Activities for Kids: Exercises for Children in Wheelchairs

Activities for Kids: Exercises for Children in Wheelchairs

Physical activity is important for all children, including those children with special needs.  Even in a classroom with children who do not use wheelchairs, those who do have wheelchairs can still participate in modified activities.

Warm-Ups: Ball-tossing activities work the upper body and hand-eye coordination, and they are great activities for kids that also work on social and team-building skills.  Many children in wheelchairs need to work on their upper body strength; another great idea is to put poly spots on the ground and ask children to hop or run to each spot, and children in wheelchairs can push their chairs to each spot.  Weightlifting exercises can also improve the upper body muscle coordination and strength.

Wheelchair Dancing: Dancing can be an aerobic and social exercise.  You can teach coordinated dance steps such as moving forward, backwards, and from side to side.  You can also do “sitting down” dances that might also involve a lot of upper body movements.  You can even try musical games such as musical chairs; place cards on the ground and move around to the music.  When the music stops, kids must move the chair over a card; each round, take a card away just as you would take a chair away.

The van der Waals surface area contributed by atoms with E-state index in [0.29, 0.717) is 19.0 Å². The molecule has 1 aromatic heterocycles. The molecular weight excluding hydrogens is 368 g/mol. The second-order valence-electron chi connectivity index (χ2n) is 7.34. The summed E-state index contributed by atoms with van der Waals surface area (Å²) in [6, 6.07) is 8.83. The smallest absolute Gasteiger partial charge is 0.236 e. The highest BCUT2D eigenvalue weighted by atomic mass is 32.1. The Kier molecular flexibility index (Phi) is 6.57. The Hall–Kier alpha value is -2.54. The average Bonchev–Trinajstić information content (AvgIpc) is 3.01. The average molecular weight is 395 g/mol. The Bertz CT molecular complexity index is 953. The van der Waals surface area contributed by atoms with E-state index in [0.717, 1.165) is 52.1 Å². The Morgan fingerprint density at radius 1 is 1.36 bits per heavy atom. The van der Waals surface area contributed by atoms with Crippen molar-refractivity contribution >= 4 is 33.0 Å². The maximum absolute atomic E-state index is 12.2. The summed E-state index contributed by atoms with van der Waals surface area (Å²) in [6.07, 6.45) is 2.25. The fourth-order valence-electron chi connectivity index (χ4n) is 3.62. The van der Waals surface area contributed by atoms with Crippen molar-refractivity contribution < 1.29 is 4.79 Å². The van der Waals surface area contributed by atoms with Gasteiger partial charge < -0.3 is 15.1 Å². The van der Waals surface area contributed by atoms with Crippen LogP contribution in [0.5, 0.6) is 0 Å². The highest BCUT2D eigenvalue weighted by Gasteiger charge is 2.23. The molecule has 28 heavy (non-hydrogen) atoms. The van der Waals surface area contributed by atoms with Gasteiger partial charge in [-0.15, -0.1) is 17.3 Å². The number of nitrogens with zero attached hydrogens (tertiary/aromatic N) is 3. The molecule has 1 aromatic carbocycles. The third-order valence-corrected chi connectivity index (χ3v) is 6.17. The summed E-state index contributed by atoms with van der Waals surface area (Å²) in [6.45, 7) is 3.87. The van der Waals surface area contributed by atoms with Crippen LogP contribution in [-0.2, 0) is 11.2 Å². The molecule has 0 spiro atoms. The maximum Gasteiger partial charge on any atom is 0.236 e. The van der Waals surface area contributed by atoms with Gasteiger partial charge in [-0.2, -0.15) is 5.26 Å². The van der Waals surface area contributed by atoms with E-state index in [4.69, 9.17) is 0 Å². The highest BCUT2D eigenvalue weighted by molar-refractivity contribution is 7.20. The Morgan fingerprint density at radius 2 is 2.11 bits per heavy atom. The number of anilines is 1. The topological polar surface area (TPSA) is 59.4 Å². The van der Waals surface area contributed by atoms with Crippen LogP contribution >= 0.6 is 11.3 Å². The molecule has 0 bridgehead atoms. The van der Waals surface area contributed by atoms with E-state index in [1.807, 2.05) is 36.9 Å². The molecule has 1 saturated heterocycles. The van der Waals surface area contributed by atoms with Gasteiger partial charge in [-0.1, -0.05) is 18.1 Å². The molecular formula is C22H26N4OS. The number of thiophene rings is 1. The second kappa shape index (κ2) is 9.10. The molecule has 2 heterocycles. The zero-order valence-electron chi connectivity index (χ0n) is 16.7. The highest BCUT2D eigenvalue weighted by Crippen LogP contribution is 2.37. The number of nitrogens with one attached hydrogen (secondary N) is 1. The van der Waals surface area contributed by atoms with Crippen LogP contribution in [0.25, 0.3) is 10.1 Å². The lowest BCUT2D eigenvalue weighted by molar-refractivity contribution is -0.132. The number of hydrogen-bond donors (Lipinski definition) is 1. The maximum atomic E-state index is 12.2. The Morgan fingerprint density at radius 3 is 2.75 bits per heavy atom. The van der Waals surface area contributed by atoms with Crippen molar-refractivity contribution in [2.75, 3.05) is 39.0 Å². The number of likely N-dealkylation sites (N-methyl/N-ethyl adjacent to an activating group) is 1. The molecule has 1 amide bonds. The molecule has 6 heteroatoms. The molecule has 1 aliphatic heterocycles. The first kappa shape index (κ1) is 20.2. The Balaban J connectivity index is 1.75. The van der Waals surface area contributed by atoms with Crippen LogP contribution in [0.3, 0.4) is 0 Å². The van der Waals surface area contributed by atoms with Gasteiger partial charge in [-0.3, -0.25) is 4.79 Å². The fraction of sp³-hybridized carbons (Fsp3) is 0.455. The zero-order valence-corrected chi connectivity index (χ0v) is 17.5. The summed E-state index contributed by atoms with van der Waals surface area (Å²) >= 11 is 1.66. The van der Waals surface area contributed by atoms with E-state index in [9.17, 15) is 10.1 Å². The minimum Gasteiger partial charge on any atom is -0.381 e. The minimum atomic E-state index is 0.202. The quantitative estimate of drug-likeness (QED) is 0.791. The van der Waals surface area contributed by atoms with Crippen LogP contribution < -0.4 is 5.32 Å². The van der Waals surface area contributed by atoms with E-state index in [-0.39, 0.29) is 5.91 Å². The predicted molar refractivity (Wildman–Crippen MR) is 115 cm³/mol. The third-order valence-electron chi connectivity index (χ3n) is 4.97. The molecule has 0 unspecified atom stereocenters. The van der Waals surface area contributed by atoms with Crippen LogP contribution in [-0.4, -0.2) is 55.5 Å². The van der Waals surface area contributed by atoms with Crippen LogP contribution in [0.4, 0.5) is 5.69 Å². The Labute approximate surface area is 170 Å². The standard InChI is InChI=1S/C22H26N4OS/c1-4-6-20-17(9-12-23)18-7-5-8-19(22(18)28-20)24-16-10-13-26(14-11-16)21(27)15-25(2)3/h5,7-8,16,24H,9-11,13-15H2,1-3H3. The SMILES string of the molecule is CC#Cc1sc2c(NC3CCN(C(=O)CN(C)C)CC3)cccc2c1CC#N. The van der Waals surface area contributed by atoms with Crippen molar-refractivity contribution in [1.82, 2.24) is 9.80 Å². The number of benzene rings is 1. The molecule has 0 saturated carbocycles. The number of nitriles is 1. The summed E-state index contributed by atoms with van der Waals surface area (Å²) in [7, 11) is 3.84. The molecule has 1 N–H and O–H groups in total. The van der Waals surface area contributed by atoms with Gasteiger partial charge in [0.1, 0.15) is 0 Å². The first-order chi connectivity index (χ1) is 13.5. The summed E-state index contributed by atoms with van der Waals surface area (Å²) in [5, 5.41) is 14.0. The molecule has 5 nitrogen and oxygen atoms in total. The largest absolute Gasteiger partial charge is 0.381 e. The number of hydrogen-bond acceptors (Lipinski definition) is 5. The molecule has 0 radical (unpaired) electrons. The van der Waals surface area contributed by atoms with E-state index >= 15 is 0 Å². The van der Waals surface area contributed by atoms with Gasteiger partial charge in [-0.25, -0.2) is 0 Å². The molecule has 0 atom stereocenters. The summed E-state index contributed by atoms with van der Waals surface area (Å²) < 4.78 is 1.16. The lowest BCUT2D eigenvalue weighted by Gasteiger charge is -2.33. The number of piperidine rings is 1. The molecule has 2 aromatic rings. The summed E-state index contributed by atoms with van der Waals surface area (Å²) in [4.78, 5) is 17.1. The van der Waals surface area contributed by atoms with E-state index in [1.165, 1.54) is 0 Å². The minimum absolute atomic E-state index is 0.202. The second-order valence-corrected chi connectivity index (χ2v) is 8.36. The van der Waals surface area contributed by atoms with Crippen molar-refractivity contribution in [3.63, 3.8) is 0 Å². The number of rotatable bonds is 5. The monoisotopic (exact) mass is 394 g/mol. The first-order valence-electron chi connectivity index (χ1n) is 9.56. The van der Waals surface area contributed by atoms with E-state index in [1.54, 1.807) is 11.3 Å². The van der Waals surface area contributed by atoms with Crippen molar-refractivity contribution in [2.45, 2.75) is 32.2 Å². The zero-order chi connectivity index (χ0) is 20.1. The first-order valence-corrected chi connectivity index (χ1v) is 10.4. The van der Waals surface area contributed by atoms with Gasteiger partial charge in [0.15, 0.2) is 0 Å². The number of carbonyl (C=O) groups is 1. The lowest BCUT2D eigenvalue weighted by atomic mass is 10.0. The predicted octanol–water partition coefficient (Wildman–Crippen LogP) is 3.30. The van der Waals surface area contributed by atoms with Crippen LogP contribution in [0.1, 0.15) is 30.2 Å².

Races: Set up an obstacle course or a relay race for your children in wheelchairs.  These race activities for kids give them a cardio workout and promote team awareness and sport.  Obstacle courses might involve moving the chair around cones, or it can involve a task such as tossing a basketball into the hoop.

Parachutes: Parachutes provide a means for fun activities for kids.  Moving the parachute up and down, coordinating the movement, or tossing balls onto a parachute and watching them bounce as the kids move it are motivating and exciting activities for kids.

Cool Down: It’s important to cool down after physical activities for kids, and doing arm stretches would be a great idea for a cooling activity for kids in wheelchairs.  You could also put on some background music and practice tracking with bubbles and let kids follow the bubbles or try to catch them with their fingers.  Also allow children to try to blow bubbles, which also helps with respiratory function and breathing control.

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Written by: Candice Evans See other articles by Candice Evans
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